What's in a name change? Plenty, when the new moniker also signals an "emotional change," as is the case with the soon-to-be-unveiled South Florida Science Center and Aquarium. The entity is a rebranding of the popular South Florida Science Museum. The longtime Palm Beach County institution hasn't received a makeover since its completion in 1969 (which represents an eternity in a region that is eager to "spruce up appearances" on the regular.)
Did you know that if you dig deep enough into the property records of any piece of real estate in the state of Florida you will find that all the land originally belonged to the Spanish Crown?
But ever since the Adams-Onis Treaty of 1821, land ownership has been like a hot potato, changing hands incessantly. Indeed, taking a deep look into any one piece of property (likely where you live, included) will reveal a surreal story for the ages.
Our family came from Havana, a beautiful city that some have called a tropical paradise.
My brothers and I came to Miami on a Pan American flight and were taken to a campground that the Pedro Pan organizers had set up in Kendall, near where Town & Country Mall now stands. We were there for about two weeks before being sent to Albuquerque, N.M., where we were taken in by the family of Dr. Eugene Purtell.
The All Florida Juried Competition and Exhibition opening reception recently at the Boca Museum of Art drew in a packed, frenzied crowd to its 62nd-annual showcase featuring 149 multimedia works. But it was the overheard exclamations of “That’s disgusting!” and “I can’t even watch this!” that stood out during the evening’s discourse.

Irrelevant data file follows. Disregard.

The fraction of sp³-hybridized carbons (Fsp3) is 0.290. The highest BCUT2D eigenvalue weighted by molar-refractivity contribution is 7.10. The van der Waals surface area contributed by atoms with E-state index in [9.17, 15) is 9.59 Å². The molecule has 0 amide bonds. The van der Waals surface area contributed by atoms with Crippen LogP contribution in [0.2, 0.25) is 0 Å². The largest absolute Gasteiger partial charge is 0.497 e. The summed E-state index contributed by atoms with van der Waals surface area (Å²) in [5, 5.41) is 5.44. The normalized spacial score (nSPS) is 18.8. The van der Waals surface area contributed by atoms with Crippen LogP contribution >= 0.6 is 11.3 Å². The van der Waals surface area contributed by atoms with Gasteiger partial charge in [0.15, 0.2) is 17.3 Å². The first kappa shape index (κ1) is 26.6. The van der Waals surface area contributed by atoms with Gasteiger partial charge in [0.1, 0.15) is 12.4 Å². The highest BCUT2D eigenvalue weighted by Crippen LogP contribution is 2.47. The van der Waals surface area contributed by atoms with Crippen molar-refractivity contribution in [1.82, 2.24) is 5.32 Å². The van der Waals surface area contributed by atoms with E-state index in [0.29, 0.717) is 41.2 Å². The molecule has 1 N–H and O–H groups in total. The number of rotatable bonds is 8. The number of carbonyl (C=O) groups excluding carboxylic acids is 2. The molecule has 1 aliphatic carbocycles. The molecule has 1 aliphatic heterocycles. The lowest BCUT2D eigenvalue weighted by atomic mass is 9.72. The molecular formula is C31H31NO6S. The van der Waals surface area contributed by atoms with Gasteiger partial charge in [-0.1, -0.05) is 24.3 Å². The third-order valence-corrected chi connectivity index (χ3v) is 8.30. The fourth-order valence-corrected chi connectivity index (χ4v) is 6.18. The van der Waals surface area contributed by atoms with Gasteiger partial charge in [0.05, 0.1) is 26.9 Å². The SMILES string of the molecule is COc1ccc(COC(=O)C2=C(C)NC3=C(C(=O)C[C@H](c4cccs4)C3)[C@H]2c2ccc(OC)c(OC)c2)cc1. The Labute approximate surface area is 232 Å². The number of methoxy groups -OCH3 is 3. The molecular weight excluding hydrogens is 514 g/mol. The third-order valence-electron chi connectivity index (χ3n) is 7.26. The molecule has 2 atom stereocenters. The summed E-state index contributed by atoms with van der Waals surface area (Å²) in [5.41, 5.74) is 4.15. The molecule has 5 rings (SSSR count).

For those in film school, the project is like a crash course and a final exam, jam packed into one restless weekend.
This is the Miami edition of the 48 Hour Film Project, an international event that gets play from local filmmakers from Israel and Johannesburg to Las Vegas, Nevada. The one constant -- you get 48 hours to complete a short film from scratch.
The clock is ticking for the highly-endangered Florida grasshopper sparrow, but a new project recently green-lit by a federal agency may offer some hope for avoiding extinction. Scientists believe there are roughly 200 of the tiny birds remaining in the wild. Two years ago, scientists found the lowest count of the birds in history: last year's numbers dipped even lower.
Many have taken the recent closing of Barnes and Noble in Aventura and the general dearth of bookstores in Miami as an omen, a portentous sign that the city is somehow culturally headed in the wrong direction.
And the easy takedown of South Florida, both nationally and from locals, is that a lack of bookstores is representative of a stupid populace, or an uncultured mass mostly focused on booze and partying.
But bemoaning the death of the bookstore is missing the point. It’s happening everywhere. And it’s not just a South Florida issue.